In the last half of the 19th land early 20th centuries the Canna enjoyed greater popularity than it does today. Maly of the hybrids now available were developed during the 1920s and 30s.
Cannas were once a common sight in public parks, but unfortunately they seem to have fallen out of favour in recent years. Nevertheless they are excellent plants when used properly but their bold appearance demands careful consideration about their placement. They are best planted in a— either indoors or outdoors — where they will not overwhelm other plants.
Cannas grow quickly, and normally reach a height of 1.2m (4ft), although there are a few dwarf hybrids that only grow 75-90cm (2½-3ft) tall.
Colours and hybrids
The hybrids are usually placed in twoaccording to the colour of their , which may be green, brown or purple.
Green-leaved hybrids include the orangescarlet-flowering ‘Bonfire’, the vivid scarlet ‘President’ and pink ‘Evening Star’.
Hybrids with brown or purple leaves include ‘Lucifer’, which has bright redwith yellow margins, and ‘America’, with entirely red flowers. ‘Dr Bartolo’ is deep pink; ‘Wyoming’ bronzy-yellow.
Through The Year
Feed once a week and water generously.
Lift the plants as soon as they have been touched by frost and remove all traces of. Cut off all the remaining foliage and leave tubers in a warm dry place until they are partially dry. Store in barely moist, not wet, peat or mould, in a frost-free place.
Plant the Canna tubers in equal parts loam-based compost and coarse peat sand. Keep them at a temperature of 15°-21°C (60°-70°F). Plant outdoors in June.
Plant in equal parts sand and peat. Give bottom heat at 24°– 32°C (75°-90°F). It will take at least 3-8 weeks for them to germinate. As soon as thestart to grow, plant in using the same compost as before.
Cannas can be propagated by division of the tuber, or by. Divide tubers in February or March. As soon as the first shoots appear, divide them into 5-8cm (2-3in) pieces, each with 1 or 2 ‘eyes’, or growth buds, and some new . Plant each section in a 10-13cm (4-5in) pot and keep at 13°-16°C (55°-60°F) until planting out in May.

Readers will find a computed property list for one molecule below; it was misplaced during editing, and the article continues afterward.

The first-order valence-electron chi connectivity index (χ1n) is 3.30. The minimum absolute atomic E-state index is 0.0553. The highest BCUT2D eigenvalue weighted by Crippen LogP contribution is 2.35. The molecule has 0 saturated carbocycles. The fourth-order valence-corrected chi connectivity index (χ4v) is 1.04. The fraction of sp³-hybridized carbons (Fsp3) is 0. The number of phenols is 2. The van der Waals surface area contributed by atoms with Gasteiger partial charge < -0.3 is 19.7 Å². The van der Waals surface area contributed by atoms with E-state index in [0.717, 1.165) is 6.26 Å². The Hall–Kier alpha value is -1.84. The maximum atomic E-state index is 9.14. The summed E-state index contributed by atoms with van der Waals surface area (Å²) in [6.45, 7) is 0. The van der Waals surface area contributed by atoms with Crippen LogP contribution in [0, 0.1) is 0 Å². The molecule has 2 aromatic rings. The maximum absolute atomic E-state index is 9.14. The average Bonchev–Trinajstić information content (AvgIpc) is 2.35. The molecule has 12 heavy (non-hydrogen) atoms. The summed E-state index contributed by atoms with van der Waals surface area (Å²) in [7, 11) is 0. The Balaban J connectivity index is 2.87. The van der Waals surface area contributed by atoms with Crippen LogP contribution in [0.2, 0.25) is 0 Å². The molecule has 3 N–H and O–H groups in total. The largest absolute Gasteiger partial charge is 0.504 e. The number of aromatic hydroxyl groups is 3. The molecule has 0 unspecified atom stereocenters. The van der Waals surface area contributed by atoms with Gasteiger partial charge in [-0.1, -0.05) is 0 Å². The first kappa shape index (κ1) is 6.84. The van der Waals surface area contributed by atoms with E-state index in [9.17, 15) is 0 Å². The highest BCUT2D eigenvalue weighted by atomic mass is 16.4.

should be sown in early spring. Soak them in warm water for 24 hours and Pests And Diseases
A grey mould appears on the tuber if during storage it is kept too damp.
Treatment: As this is one of the greatest problems of overwintering, you should check the tubers occasionally throughout the period. If the rot is noticed in time, dip the tubers in a fungicide solution and allow them to dry out before you put them back into storage again.
Fine webs on the undersides of the leaves and at the leaf axils are caused by red spider mites. Prevention: This pest thrives in dry conditions. In dry, warm weather, mist spray your plants daily.
This plant needs minimum care. Partially dry the tubers and then put in a fairly dry, frost-free place for winter storage. Remove any yellowed leaves and the flower stalks after all the flowers have faded.
- : Plant in a fresh compost every spring. Use equal parts coarse peat, soil-based compost and sand.
- Water moderately in the spring and summer. Do not water in the winter once the tubers have been lifted and stored.
- Feeding: Feed once a week in the summer growing period with a standard liquid fertilizer.
BEST GROWTH ENVIRONMENT
- Light: These plants will thrive in full sun if given a sheltered position. Dwarf plants grown indoors should be placed in or near a sunny window.
- Temperature: Keep at temperatures of 15°— 21°C (60°-70°). Store tubers at 4°-10°C (40°— 50°F).
- This plant is available in early spring or in summer from garden centres and nurseries.
- Choose firm tubers with no sign of rot. If you buy the plant in summer, make certain it has lots of flower buds.
- The plant will live for several years if it is overwintered in the correct conditions.
The flowers of the Canna are rather similar to those of the, but are a little more flamboyant and exotic-looking.
This is an excellent plant for indoor and outdoor cultivation.